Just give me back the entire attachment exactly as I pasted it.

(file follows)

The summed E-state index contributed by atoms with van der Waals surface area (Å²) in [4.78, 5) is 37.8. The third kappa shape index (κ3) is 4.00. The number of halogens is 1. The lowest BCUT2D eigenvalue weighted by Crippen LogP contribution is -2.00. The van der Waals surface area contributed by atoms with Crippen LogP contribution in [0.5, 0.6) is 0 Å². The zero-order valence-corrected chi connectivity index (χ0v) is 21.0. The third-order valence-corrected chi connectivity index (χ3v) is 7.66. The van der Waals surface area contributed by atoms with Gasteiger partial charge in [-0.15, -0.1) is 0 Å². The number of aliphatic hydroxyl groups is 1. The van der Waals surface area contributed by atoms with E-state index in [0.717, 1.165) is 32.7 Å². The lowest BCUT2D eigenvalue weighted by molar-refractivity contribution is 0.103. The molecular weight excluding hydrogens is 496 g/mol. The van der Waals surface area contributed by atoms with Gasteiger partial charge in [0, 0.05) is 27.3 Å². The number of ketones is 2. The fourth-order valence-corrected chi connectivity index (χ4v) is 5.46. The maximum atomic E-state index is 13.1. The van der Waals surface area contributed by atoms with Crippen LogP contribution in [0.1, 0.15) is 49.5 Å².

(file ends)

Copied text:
The summed E-state index contributed by atoms with van der Waals surface area (Å²) in [4.78, 5) is 37.8. The third kappa shape index (κ3) is 4.00. The number of halogens is 1. The lowest BCUT2D eigenvalue weighted by Crippen LogP contribution is -2.00. The van der Waals surface area contributed by atoms with Crippen LogP contribution in [0.5, 0.6) is 0 Å². The zero-order valence-corrected chi connectivity index (χ0v) is 21.0. The third-order valence-corrected chi connectivity index (χ3v) is 7.66. The van der Waals surface area contributed by atoms with Gasteiger partial charge in [-0.15, -0.1) is 0 Å². The number of aliphatic hydroxyl groups is 1. The van der Waals surface area contributed by atoms with E-state index in [0.717, 1.165) is 32.7 Å². The lowest BCUT2D eigenvalue weighted by molar-refractivity contribution is 0.103. The molecular weight excluding hydrogens is 496 g/mol. The van der Waals surface area contributed by atoms with Gasteiger partial charge in [0, 0.05) is 27.3 Å². The number of ketones is 2. The fourth-order valence-corrected chi connectivity index (χ4v) is 5.46. The maximum atomic E-state index is 13.1. The van der Waals surface area contributed by atoms with Crippen LogP contribution in [0.1, 0.15) is 49.5 Å².